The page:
Joint intervention of CPA, BAI, APIYN, CRAM, CHCRM and the UN, IPMSDL, and Land is Life on Intervention on Future Work of the Permanent Forum


20 APRL – 1 MAY 2015, UN HQ, NEW YORK

Agenda Item 8:  Intervention on Future Work of the Permanent Forum


Presented by: Sarah Dekdeken, Cordillera Peoples Alliance


Thank you Madame Chair. This is a joint intervention of the Asia Pacific Indigenous Youth Network, Cordillera Peoples Alliance, Centre for Research and Advocacy – Manipur, Civil Society Coalition on Human Rights in Manipur and the UN, Indigenous Peoples Movement for Self Determination and Liberation, and Land is Life.

Indigenous people’s right to self determination, a fundamental right that transcends all provisions of the UN Declaration on the Rights of Indigenous Peoples and other major International Human Rights agreements, is increasingly being arbitrated in an aggressive form. In the case of Manipur and the Cordillera, Philippines, self determination efforts of indigenous peoples are crushed with brute forms of extensive militarization, sanctioned by the promulgation of State laws and policies such as the Armed Forces Special Powers Act, 1958 in Manipur and the counter-insurgency policy Operation Plan Bayanihan in the Philippines, which derogate the fundamental non-derogable human rights of indigenous peoples.

Indigenous communities especially in Asia have long been suffering from the impact of militarization, which ranges from direct civilian killings to land grabbing, facilitating development onslaught, economic dislocation and other forms of human rights violations and violations to our collective rights, all converging in reinforcing the denial of our right to self determination as indigenous peoples.

States militarize our communities to subdue self-determination movements and to implement extractive industries and other unsustainable development projects that are all resulting in worsening land conflicts and numerous human rights violations. Indigenous territories are being used for military activities which constitutes direct violations of State laws and the UN Draft Declaration on the Rights of Indigenous Peoples. Land grabbing is carried out also for militarization purposes. Women, youth and children are not spared, with the countless indigenous women and children who fell victim of rape and other sexual abuses by State military members.

Militarization also continues to threaten our economic survival. Last year (2014), militarization resulted in the forcible evacuation of 1,238 families of Lumad indigenous peoples in the Philippines. The continuing military operations in the Cordillera region disrupts indigenous people’s economic activities. In January this year, Manipur communities protested the restrictions imposed by Assam Rifles on the daily economic activities of villagers around the Loktak Lake in Manipur.

Militarization also targets educational facilities, and desecrate cultural and historical sites. From 2011-2014, 146 schools were under attack by State military and paramilitary groups in the Lumad communities in the Philippines. In Manipur, there has been a longstanding demand from the students of Manipur University to shift the Assam Rifles currently occupying the Langthabal Hills, an important historical and cultural heritage site, located within the university premises.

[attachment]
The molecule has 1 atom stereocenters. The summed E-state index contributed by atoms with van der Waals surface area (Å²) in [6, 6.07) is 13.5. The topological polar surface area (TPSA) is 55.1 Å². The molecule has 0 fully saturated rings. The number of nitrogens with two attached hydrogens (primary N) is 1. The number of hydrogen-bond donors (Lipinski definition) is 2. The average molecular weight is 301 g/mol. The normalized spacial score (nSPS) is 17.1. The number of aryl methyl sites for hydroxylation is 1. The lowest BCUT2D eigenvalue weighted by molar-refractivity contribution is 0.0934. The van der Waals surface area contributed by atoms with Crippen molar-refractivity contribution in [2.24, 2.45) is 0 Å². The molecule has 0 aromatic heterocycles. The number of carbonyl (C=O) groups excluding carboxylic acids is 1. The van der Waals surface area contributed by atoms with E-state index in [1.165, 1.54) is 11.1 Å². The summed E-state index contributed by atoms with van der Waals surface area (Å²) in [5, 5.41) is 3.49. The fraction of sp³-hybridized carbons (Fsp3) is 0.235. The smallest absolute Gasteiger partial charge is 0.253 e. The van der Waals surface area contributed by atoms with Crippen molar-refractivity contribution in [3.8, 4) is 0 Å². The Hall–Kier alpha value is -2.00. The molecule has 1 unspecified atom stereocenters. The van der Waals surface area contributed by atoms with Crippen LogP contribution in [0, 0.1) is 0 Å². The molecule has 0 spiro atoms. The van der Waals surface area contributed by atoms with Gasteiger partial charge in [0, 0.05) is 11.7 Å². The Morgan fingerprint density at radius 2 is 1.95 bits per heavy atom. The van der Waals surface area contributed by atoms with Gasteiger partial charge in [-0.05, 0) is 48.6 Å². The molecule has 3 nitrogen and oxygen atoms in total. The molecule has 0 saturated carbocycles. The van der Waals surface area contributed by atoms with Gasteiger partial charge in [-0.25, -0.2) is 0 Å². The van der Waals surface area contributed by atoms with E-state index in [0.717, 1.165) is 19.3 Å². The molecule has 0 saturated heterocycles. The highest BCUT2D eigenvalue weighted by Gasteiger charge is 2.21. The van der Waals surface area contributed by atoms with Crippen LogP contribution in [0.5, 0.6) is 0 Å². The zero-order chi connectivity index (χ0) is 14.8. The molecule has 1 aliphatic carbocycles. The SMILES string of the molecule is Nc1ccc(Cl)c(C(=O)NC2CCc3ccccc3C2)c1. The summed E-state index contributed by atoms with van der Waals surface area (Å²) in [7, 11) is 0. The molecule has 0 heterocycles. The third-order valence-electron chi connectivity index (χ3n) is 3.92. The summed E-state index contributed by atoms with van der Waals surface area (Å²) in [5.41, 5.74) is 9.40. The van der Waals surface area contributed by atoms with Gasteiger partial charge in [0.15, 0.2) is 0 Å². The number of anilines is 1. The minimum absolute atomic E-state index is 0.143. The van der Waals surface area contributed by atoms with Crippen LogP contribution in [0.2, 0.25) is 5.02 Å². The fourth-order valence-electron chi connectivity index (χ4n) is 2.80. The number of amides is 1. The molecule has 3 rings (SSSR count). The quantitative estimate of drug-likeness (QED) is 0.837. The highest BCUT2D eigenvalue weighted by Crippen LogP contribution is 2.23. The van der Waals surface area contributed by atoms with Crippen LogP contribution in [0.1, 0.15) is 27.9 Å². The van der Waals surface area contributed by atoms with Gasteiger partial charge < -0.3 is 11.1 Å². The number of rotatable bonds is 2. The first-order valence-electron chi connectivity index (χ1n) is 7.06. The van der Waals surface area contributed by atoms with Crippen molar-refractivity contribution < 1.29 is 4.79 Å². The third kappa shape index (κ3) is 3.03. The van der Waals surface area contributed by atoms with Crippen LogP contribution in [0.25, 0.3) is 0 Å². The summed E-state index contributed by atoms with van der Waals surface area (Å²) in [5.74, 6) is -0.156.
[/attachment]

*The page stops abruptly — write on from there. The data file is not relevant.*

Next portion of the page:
Militarization has disturbed the profound relationships of Indigenous peoples with their lands and territories, and military activities are taking place without the Free, Prior and Informed Consent of indigenous communities. This has enourmous social and cultural impacts, and also posing threats to the physical integrity, identity and survival of indigenous peoples.

State Sponsored Infusion of Non Indigenous Population in Indigenous Peoples Territories, and Paramilitary Groups

One of the serious challenges confronting indigenous peoples worldwide is the State sponsored infusion of non indigenous population in indigenous territories, which has far reaching implications to their survival and existence as peoples. In Manipur, unregulated entry of non-indigenous populations has led to land alienation, economic subjugation, political repression, loss of indigenous culture and traditional, conflict and other social impacts. Deliberate transfer of non indigenous population is also deliberately facilitated to weaken indigenous peoples’ movement for their rights.

In the Philippines, further exacerbating the problems of militarization within indigenous areas are operations of the government’s paramilitary group, and tribal paramilitary groups that are organized by the State military among indigenous peoples. Thirteen cases of extrajudicial killings from July 2010 up to December 2014 are attributed to the operations of paramilitary groups.

We have been raising our concerns on militarization of indigenous communities to our respective governments, intergovernmental agencies, and UN bodies and mechanisms including the Permanent Forum on Indigenous Issues. However, instead of being addressed, the militarization of indigenous communities is worsening. We feel that the issue of militarization of indigenous communities must be given further attention in the future work of the Permanent Forum. Hence, we forward the following recommendations to the Permanent Forum:

  • For the UN Permanent Forum on Indigenous Issues to undertake a study on multifaceted and holistic impacts of militarization, such as physical and psychological impacts
  • Consider Militarization in indigenous peoples land and territories as one of the Themes of the Fifteenth (15th) Session of PFII
  • Commission a study on the impacts of the infusion of non indigenous peoples and the role of State paramilitary groups in indigenous people’s territories

Thank you for your attention.

*(The above mentioned organizations are partner-member organizations of IPMSDL)